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Wipe On, Wipe Off
By: Abby Penning
Posted: October 31, 2013, from the November 2013 issue of GCI Magazine.
page 2 of 2The variety of beauty wipes products are becoming more popular for a variety of reasons. “One benefit of using nonwovens for beauty care wipes is the fact that nonwovens are engineered to have a specific range of properties. For example, some nonwovens are engineered to absorb liquids while others are engineered to release liquids. Some are engineered to be smooth while others are engineered to have texture. Nonwovens also can be engineered to provide a specific level of softness, which is ideal for personal care wipes used on the skin,” says Neher. “The amount of wet-strength, durability and tear-resistance can also be engineered. All of these options mean that wipes makers can match a specific nonwoven to their needs and know that they are getting the same engineered performance each time. And unlike with durable wiping materials, these nonwoven materials are also hygienic because they are designed to provide a fresh, clean ‘wipe’ with every use.”
Ideas can also translate across categories. “Consider the use of [Kimberly-Clark product] Ultrasoft Spunbond nonwovens in insect repellent wipes. This nonwoven was chosen by the wipe manufacturer because it releases the chemical quickly and efficiently to the skin. The same is true with sunscreen wipes; you don’t want the consumer to be rubbing for five minutes,” explains Neher.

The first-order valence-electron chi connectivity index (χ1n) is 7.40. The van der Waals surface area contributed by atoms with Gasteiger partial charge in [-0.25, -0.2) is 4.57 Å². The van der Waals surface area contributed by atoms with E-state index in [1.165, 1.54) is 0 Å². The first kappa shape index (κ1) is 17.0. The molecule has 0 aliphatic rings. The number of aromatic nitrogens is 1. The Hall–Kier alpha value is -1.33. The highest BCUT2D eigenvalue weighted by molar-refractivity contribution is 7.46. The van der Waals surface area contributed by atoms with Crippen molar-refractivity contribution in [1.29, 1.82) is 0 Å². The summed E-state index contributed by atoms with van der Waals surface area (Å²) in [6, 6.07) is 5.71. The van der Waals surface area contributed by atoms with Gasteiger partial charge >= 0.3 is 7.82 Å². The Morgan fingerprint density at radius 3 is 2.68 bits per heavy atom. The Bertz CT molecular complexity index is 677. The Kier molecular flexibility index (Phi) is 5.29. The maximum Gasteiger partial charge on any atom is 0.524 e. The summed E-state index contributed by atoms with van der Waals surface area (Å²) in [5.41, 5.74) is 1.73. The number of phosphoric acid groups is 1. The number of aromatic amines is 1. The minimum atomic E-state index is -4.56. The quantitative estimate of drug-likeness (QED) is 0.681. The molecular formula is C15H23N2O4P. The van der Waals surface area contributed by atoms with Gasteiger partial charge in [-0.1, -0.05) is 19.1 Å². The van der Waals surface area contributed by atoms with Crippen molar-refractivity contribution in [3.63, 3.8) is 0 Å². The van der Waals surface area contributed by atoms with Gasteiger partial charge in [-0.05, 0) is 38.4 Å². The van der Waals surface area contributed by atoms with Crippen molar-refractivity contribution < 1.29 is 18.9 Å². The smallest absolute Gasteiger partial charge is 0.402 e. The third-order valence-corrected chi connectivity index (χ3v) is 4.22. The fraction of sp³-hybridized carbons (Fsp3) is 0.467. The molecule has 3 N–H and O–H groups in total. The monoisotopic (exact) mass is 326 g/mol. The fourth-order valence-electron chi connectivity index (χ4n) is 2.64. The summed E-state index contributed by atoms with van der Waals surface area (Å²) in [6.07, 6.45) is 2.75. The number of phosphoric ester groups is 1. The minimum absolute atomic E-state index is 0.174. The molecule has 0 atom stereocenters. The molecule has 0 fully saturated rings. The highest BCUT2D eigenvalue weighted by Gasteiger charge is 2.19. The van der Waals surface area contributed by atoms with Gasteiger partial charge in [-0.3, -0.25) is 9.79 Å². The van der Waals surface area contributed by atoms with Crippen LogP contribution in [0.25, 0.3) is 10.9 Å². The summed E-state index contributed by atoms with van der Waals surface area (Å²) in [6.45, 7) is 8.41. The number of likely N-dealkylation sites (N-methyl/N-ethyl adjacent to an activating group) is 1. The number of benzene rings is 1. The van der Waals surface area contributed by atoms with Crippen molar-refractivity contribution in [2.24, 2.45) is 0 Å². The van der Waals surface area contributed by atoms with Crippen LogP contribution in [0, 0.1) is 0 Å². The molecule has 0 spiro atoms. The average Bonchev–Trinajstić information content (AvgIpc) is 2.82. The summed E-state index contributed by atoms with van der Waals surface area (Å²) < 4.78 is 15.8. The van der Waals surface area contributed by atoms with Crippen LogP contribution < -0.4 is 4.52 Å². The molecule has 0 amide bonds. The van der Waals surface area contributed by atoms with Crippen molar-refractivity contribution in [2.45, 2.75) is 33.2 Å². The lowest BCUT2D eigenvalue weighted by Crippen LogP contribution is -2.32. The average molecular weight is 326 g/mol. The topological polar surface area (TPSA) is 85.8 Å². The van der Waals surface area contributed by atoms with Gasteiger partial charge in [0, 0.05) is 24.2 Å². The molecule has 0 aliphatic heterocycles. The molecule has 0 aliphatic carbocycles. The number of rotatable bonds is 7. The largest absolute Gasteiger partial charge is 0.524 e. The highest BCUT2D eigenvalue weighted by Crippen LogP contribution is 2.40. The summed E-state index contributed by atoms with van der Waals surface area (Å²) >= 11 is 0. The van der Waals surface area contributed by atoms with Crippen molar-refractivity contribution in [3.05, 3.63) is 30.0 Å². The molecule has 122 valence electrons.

Ingredient suppliers are also continuing to develop products specifically for wipes. Plimpton Liebowitz says, “In terms of beauty wipes, it is clear the market continues to grow, and we are seeing more beauty wipes emerge, such as the gentle cleansing wipes and the beauty mask wipes. We are working on developing formulas focused more on the beauty industry at this time.”
And with demand from emerging markets factored in, this trend is only likely to get bigger, as well as influence other markets. “Wet wipes are extremely popular and commonplace in Asia, especially in the countries that are now influencing how American brands are looking for inspirations and developing their beauty products—Korea and Japan being most notable, and by extension, these other countries that are very quick to adapt the trends and do it in an eclectic way, like Taiwan and Singapore. We also understand that wet wipe adoption in the U.K. is quite strong,” says Okawa.
Questions of sustainability also crop up in the beauty wipe conversation, and brands and manufacturers are working to keep these products as environmentally friendly as possible. “On our part, we have partnered up with the Forest Stewardship Council and the Rainforest Alliance to secure wet wipes that are sourced from responsibly managed forests, and ensure fair treatment and quality of life for the workers and their families,” says Okawa.
And Neher comments, “At Kimberly-Clark, we take a total product lifecycle approach to environmental sustainability. From product design and raw material sourcing to manufacturing, use and final disposal, there are many steps in the process that can be environmentally sustainable. Wipes makers and marketers would be wise to evaluate how their suppliers of nonwoven materials perform in areas such as energy and water savings, reductions in waste sent to landfill, and product innovations that allow the nonwovens to have reduced weight without sacrificing performance—the latter of which allows wipes makers to get more material per web, helping them to reduce the frequency of reel changeovers during conversion, which leads to less waste. Designing our nonwoven materials to provide superior performance with less material also means there is less material going to landfill at the end of the wipe’s life cycle.”